I’m not usually someone who finds the idea of a crowded, sweaty warehouse rave that appealing. Nonetheless I ended up spending Saturday night with the collective Nosferatu Incorporated at one of their raves (though they preferred to call it a “ball”). For the most part, they’re a group of friends in their hot early-20s who hang out at HappyFun Hideaway. But now they’re trying to throw a post-pandemic party series, whose name is inspired not by the 1922 German Expressionist silent vampire film, but by a SpongeBob SquarePants episode that referenced it (anyone born in the ’90s remembers the Hash-Slinging Slasher).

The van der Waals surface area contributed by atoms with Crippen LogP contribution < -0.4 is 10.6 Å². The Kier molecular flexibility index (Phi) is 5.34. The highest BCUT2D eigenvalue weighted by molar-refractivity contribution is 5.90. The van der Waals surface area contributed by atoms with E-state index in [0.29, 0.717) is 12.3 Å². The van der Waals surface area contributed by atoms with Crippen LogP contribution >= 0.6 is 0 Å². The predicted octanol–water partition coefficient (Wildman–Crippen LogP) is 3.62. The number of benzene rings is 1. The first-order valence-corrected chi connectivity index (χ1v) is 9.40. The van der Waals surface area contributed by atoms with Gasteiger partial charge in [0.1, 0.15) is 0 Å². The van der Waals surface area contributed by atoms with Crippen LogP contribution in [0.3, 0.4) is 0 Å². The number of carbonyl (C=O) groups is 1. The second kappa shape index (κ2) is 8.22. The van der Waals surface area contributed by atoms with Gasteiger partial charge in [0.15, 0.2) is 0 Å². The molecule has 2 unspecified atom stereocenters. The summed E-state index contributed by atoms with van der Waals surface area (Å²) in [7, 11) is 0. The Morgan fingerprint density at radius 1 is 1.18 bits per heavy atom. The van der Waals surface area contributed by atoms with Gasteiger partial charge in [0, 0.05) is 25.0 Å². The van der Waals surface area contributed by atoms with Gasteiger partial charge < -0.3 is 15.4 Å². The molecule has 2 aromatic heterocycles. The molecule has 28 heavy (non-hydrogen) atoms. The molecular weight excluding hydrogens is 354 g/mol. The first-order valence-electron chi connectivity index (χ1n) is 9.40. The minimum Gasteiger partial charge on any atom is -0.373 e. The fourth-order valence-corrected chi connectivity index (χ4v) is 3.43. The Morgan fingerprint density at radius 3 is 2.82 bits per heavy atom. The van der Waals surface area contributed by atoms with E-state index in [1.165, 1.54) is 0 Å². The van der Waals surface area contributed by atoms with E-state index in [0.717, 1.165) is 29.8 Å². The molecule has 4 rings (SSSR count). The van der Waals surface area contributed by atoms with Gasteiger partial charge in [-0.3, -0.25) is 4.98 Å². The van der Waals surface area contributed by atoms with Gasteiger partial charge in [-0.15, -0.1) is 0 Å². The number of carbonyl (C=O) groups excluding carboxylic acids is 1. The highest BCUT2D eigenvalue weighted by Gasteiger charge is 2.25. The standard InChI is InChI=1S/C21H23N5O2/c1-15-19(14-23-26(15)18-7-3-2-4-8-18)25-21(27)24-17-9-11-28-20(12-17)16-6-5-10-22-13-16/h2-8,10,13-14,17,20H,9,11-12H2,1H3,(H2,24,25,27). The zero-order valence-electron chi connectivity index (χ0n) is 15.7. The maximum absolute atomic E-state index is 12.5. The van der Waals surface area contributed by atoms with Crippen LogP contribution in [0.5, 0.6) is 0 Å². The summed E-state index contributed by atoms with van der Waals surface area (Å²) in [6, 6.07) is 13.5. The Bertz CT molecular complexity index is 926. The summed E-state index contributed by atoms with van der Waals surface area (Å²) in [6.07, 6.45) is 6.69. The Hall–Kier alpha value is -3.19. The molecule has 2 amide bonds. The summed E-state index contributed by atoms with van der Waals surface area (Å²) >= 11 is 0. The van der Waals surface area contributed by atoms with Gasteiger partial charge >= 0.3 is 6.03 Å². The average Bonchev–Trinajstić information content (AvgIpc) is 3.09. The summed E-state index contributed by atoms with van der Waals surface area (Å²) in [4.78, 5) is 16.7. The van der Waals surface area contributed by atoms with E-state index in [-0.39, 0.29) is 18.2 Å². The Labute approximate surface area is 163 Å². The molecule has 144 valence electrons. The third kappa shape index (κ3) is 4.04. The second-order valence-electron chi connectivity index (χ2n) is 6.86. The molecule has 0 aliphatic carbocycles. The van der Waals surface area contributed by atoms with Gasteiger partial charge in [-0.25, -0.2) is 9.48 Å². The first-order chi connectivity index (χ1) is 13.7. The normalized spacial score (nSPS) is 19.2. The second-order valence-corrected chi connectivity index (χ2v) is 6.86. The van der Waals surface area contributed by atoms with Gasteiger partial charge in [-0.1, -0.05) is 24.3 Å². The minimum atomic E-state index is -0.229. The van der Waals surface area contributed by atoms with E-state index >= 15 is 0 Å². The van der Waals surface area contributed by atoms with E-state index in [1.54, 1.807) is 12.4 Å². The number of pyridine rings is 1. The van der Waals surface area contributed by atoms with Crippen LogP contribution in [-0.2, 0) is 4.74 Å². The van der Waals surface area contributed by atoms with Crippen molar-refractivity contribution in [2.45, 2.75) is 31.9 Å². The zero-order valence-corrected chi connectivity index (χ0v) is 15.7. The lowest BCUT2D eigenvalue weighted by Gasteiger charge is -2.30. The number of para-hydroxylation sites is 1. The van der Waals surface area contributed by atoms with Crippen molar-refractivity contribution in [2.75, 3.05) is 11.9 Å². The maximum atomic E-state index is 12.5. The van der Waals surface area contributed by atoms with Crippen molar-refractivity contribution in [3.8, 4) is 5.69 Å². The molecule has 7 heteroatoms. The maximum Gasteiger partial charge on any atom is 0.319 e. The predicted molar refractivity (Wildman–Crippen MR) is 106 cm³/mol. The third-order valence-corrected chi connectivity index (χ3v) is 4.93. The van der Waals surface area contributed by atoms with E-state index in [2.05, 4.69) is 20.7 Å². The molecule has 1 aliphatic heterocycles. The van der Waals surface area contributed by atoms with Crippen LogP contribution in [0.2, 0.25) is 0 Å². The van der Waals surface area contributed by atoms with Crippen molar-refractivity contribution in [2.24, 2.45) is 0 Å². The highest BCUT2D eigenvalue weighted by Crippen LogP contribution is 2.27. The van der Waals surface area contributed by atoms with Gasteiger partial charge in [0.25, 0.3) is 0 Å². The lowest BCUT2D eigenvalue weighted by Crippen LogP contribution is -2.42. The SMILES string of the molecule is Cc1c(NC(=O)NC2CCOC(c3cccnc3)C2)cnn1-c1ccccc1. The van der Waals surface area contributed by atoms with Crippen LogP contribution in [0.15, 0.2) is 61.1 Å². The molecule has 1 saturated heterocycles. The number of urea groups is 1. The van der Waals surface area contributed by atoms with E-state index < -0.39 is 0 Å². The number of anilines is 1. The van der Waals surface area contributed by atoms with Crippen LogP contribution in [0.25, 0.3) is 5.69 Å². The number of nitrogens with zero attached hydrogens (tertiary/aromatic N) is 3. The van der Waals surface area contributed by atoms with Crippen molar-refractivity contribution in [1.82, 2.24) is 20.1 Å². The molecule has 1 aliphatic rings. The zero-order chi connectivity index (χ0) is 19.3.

The Nosferatu backstory: Earlier this year, 22-year-old model Megumi Rooney and her friends were partying hard at Nowadays. On a trip to get a vape at the bodega, she met a guy who invited her and her friends to a party at the former Spectrum space. When they arrived, there were only five people on the dance floor. So they started posting about it on Instagram, telling their friends to pull up, and by the end of the night, there were hundreds of people dancing there. Impressed with their ability to draw a crowd, they started throwing parties professionally, backed by someone they call “the investor.” This weekend was their fifth event, a Baroque Ball at a red-brick building in Long Island City that used to be home to Club Exile, a punk-era discoteque. Megumi tells me it was actually their second choice of venue: The original spot was larger, but the owner suddenly died last week. She invited me along to see what it takes to throw a massive party, headlined by Eartheater, the Queens-based artist known for her experimental pop tracks and for being “something of an ongoing muse” to Casey Cadwallader, the creative director at Mugler.